Microsoft and Google partner to fix browser compatibility problems in 2021
In a nutshell: In the past, building a website that looked great in all browsers was a pain. Web 2.0, HMTL5, and CSS3 alleviated a lot of the hassle of trying to make websites look the same between browsers, but it is still not perfect. Browser makers, headed by Microsoft and Google are hoping to fix the five biggest problems facing today’s web developers.
On Tuesday, Microsoft announced #Compat2021, an effort to improve cross-browser compatibility. It has partnered with Google and other browser vendors to alleviate the most persistent compatibility issues facing web developers. The joint project looks to fix five key areas—CSS Flexbox, CSS Grid, position: sticky, aspect-ratio, and CSS transforms.
It chose these “pain points” based on work done on Google’s Developer Satisfaction (DevSAT) and the MDN DNA (Developer Needs Assessment) surveys conducted in 2019 and 2020. It also pulled from the 2020 MDN Browser Compatibility Report to prioritize the most pressing issues for individual focus in Chromium and WebKit.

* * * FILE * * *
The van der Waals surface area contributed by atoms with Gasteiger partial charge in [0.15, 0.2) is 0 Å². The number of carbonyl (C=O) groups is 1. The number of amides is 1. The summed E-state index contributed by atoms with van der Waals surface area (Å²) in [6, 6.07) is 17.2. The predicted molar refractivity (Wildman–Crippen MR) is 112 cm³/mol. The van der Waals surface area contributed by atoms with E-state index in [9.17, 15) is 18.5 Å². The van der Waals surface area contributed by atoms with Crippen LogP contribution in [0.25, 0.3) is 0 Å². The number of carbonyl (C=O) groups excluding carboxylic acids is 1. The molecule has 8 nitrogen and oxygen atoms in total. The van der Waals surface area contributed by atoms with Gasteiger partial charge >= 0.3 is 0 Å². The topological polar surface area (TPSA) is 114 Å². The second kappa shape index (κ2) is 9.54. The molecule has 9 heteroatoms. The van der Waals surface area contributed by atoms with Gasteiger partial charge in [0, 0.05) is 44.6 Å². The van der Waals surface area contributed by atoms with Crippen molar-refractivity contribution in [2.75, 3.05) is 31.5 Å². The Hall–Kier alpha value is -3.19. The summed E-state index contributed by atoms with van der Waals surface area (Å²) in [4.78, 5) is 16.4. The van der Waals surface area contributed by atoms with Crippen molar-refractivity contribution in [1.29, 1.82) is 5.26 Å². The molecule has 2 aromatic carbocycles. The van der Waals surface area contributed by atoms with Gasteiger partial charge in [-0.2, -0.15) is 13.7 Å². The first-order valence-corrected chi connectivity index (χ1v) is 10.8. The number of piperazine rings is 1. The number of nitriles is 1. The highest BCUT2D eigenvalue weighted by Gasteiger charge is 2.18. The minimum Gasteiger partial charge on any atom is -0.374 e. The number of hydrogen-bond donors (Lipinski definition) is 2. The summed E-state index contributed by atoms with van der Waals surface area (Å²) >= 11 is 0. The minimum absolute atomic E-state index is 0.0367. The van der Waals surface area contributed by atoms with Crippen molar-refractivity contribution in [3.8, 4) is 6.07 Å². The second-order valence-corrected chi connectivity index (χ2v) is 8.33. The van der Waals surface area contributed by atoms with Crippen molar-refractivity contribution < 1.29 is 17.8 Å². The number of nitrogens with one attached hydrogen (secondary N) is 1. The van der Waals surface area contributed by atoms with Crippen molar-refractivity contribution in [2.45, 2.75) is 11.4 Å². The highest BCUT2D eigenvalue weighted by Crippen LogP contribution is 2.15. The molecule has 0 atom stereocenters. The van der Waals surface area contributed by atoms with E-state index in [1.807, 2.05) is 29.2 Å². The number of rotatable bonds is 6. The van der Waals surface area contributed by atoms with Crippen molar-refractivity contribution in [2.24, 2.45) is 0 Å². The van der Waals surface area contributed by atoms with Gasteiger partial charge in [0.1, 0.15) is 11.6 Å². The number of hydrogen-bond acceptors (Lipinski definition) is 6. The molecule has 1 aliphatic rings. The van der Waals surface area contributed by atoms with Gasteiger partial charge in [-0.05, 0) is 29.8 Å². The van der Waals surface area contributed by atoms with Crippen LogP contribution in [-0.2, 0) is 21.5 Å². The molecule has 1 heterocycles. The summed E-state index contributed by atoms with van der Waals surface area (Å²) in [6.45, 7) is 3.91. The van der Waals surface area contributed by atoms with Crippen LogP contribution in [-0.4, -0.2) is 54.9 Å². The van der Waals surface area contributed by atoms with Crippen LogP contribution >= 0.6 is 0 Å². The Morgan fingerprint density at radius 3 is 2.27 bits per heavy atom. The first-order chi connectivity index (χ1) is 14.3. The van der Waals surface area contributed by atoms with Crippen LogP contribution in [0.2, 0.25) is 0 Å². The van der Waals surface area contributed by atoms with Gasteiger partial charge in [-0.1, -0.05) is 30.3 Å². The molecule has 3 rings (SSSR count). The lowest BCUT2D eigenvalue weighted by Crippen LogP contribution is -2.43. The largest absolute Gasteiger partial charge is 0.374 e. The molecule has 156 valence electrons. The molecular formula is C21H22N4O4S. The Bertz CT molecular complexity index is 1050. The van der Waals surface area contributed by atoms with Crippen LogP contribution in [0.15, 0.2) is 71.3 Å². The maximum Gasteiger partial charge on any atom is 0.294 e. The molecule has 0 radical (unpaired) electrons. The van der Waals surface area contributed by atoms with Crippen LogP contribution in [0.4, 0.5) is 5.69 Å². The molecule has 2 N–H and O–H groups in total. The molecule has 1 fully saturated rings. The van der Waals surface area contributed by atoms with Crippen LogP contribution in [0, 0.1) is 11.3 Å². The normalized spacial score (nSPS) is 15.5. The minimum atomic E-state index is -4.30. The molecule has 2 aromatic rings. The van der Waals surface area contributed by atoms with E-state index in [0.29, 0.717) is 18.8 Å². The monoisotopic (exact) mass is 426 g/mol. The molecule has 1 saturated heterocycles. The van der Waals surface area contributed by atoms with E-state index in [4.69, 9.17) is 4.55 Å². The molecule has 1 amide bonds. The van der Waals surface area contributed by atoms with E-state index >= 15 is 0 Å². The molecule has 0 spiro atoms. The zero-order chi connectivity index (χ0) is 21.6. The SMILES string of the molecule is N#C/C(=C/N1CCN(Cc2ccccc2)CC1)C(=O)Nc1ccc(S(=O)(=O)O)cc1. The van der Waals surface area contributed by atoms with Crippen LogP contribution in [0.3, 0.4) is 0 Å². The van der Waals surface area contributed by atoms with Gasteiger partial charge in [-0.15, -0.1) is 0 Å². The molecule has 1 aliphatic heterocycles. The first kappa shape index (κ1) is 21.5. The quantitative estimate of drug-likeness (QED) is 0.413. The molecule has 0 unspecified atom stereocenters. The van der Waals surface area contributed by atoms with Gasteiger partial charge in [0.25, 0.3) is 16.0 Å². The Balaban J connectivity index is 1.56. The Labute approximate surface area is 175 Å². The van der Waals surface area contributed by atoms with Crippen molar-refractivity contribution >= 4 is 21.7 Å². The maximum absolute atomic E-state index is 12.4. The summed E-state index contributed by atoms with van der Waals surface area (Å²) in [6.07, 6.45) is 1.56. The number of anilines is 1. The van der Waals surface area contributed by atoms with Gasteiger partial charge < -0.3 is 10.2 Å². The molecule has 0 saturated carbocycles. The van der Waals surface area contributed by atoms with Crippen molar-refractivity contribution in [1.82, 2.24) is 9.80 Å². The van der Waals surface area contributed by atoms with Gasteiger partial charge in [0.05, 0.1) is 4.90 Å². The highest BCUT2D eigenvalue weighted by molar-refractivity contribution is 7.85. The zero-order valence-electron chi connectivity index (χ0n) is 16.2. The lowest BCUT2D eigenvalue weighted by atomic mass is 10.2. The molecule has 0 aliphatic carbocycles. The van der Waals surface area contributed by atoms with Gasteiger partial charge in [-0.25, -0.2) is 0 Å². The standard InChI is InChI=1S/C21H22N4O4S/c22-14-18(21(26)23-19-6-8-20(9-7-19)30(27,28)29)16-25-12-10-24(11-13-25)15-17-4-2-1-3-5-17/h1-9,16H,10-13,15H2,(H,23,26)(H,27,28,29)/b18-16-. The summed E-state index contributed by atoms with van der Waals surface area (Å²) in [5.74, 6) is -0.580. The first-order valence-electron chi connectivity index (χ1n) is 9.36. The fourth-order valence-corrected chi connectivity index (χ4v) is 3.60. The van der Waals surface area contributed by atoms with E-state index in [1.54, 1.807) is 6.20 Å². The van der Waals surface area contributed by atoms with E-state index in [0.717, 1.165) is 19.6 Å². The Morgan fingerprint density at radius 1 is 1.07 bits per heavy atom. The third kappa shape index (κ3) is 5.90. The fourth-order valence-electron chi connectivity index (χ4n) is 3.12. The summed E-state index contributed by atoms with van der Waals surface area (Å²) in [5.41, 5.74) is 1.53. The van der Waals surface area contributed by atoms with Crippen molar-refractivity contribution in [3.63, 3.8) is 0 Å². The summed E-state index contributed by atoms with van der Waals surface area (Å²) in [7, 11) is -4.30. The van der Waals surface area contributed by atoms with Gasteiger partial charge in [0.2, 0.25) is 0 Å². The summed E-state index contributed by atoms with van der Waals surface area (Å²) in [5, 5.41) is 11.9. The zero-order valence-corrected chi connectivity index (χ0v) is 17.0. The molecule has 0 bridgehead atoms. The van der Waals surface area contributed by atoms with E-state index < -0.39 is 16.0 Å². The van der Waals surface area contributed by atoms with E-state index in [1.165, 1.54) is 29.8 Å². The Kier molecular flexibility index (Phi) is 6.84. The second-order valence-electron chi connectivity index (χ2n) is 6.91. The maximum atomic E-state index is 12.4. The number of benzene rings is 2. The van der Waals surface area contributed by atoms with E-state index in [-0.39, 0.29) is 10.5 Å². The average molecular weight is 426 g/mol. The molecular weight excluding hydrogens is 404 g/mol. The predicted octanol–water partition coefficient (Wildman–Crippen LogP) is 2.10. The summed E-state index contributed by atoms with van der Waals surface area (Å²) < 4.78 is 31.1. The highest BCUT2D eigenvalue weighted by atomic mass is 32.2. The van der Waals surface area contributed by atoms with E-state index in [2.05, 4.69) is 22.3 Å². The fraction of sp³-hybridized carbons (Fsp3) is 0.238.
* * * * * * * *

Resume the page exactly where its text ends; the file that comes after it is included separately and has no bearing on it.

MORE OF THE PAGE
You told us what you needed, and we listened!
In 2021, we aim to eliminate the five top compatibility pain points on the web:
Google blog post: https://t.co/QiNWJWQNLL
Microsoft: https://t.co/GSkMJwHAqA pic.twitter.com/shsHbqdElx
— Chrome Developers (@ChromiumDev) March 22, 2021
For example, three-quarters of all websites use CSS Flexbox, but developers often struggle with auto-height resizing images incorrectly between browsers. While CSS Grid has not been adopted as much as Flexbox, the coalition hopes to add the ability to animate grid layouts in WebKit and Chromium. Grid animation is currently supported in Gecko.
CSS properties position: sticky and aspect-ratio, and CSS transforms all have similar compatibility issues, with each passing browser tests 66, 27, and 55 percent of the time, respectively. With Microsoft and Google contributing to Chromium for Chrome and Edge browsers and others working on their respective platforms, the joint effort hopes to get each problem area to a 100-percent passing rate by the end of the year.
Those interested in contributing feedback can follow Chrome Developers on Twitter. The group will also post progress on the web.dev blog.